It was the latest twist in a series of back-and-forth developments over several years defining the relationship between seals and human recreational users — swimmers, fisherman, divers, et cetera — who access the ocean via the protected pocket beach.
Paid for by La Jolla philanthropist Ellen Browning Scripps and created as a safe wading area for children, the pool was deeded to the city in 1931. During the 1990s, the manmade breakwater became increasingly overrun by seals, who turned the pool into a haul-out site and a rookery.
In 1997, the pool was closed to human contact by the county health department because of high bacteria counts from seal waste buildup in its shallow waters. Signs there continue to warn that water contact could pose a serious health risk.
In rendering their decision, coastal commissioners argued the city of San Diego’s shared-use policy allowing both species year-round access at the pool has failed.
“It hasn’t worked out in terms of what we’ve seen in the videos and the testimony (of seal harassment) we’ve heard,” said Commissioner Dayna Bochco, who added, “If more people acted reasonably, we wouldn’t be here again today.”
Noting she couldn’t imagine Scripps being happy with seal harassment at her pool, Bochco said “this isn’t a permanent closure of a beach, just five months out of the year.”
Bochco added some might misinterpret the commission’s mission to promote “maximum” beach access as promoting “absolute” access.
“We are not mandated to do that,” Bochco said. “We’re allowed to control the access to the beach in a reasonable way.”
First District Councilwoman and Council president pro tem Sherri Lightner spoke out against Children’s Pool's seasonal closure.
“The community has never supported a seasonal beach closure and is not in favor of this one,” said Lightner, adding, “It’s premature to permanently close this beach.”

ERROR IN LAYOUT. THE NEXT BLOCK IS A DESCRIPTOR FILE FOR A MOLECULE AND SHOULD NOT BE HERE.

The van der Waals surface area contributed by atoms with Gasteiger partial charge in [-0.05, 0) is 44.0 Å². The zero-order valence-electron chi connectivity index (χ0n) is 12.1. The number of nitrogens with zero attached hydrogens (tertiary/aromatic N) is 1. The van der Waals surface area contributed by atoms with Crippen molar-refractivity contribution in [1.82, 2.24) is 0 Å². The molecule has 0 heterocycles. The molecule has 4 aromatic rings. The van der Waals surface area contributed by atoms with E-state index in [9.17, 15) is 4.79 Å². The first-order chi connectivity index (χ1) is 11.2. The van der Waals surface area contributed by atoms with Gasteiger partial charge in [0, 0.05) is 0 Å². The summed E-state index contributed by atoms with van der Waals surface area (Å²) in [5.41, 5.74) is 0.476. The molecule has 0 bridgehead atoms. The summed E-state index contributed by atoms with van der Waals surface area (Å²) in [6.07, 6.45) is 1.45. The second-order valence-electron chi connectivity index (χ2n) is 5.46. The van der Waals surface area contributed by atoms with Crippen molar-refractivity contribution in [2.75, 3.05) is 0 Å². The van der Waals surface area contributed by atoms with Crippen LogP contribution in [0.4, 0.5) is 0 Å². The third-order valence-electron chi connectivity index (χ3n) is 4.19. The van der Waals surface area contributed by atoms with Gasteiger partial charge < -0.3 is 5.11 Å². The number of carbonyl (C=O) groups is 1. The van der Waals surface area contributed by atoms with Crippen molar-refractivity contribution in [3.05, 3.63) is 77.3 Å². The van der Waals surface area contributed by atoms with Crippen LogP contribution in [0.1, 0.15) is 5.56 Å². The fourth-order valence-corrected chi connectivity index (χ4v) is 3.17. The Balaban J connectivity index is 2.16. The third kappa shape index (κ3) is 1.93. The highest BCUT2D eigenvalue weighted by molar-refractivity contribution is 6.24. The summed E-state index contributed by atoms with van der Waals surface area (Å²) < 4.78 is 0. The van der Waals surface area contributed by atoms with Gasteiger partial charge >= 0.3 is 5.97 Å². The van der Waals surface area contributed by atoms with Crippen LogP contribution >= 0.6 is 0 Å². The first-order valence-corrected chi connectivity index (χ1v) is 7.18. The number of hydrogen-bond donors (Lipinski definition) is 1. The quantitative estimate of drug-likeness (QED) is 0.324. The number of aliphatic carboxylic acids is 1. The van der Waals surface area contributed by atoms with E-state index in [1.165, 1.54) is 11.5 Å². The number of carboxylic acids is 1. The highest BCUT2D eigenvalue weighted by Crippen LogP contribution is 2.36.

Pointing out seals are not “threatened or endangered,” Lightner characterized seasonally closing Children’s Pool as “a very dangerous and unusual precedent.” The councilwoman said the ideal solution “is one of shared use, with no unnecessary restrictions placed on the beach or ocean users.”
Describing the proposed seasonal beach closure as “regulation overkill,” and declaring that arguments in favor of beach closure were not “fact-based” or “data-driven,” Lightner concluded, “There’s been no consideration for what long-term, unintended consequences might result from this proposal.”
Spokespersons for groups on both sides of the issue offered testimony for and against seasonal beach closure.
“A civilization is judged by the way it treats its animals,” testified former County Supervisor Pam Slater-Price, who previously represented La Jolla, quoting Indian nationalist leader Mohandas Gandhi. She added a five-month restriction on human contact at the beach “isn’t going to be too impactful, reduces seal harassment and maintains the viewing experience for locals and tourists alike.”
Others saw the seasonal beach closure as an infringement on rights guaranteed by the state Constitution.
“The city’s been a bad steward for the Children’s Pool, breaking their promises to the people of San Diego in letting this pool go to ruin,” argued Ken Hunrichs of Friends of the Children’s Pool. “A (public) trust and a coastal resource has been ruined in the name of so-called wildlife protection.”
Hunrichs said shared use at the pool hasn’t worked “because it is not being allowed to work.”
Describing the pool as “a children’s playground,” Hunrichs argued that Children’s Pool beach “ought to remain open year-round.”
Free-diver Ryan Sweeney characterized the decadelong battle over shared use at Children’s Pool as a “long and tortured soap opera.” Insisting that the Marine Life Protection Act has closed 70 percent of La Jolla to fishing, Sweeney said the pool is “smack-dab in the middle of the remaining 30 percent left open.
“Why isn’t there a pinniped management plan?” Sweeney asked. “When will this problem end? When will the city take responsibility and do something about it?”
In its unanimously passed motion, coastal commissioners attached conditions to seasonal beach closure. When the measure sunsets in five years, the city of San Diego was directed to return with updates on the feasibility of providing Americans With Disabilities (ADA) access at the pool's beach and the evaluation of possible methods for cleansing the pool’s seal waste-contaminated sand and water.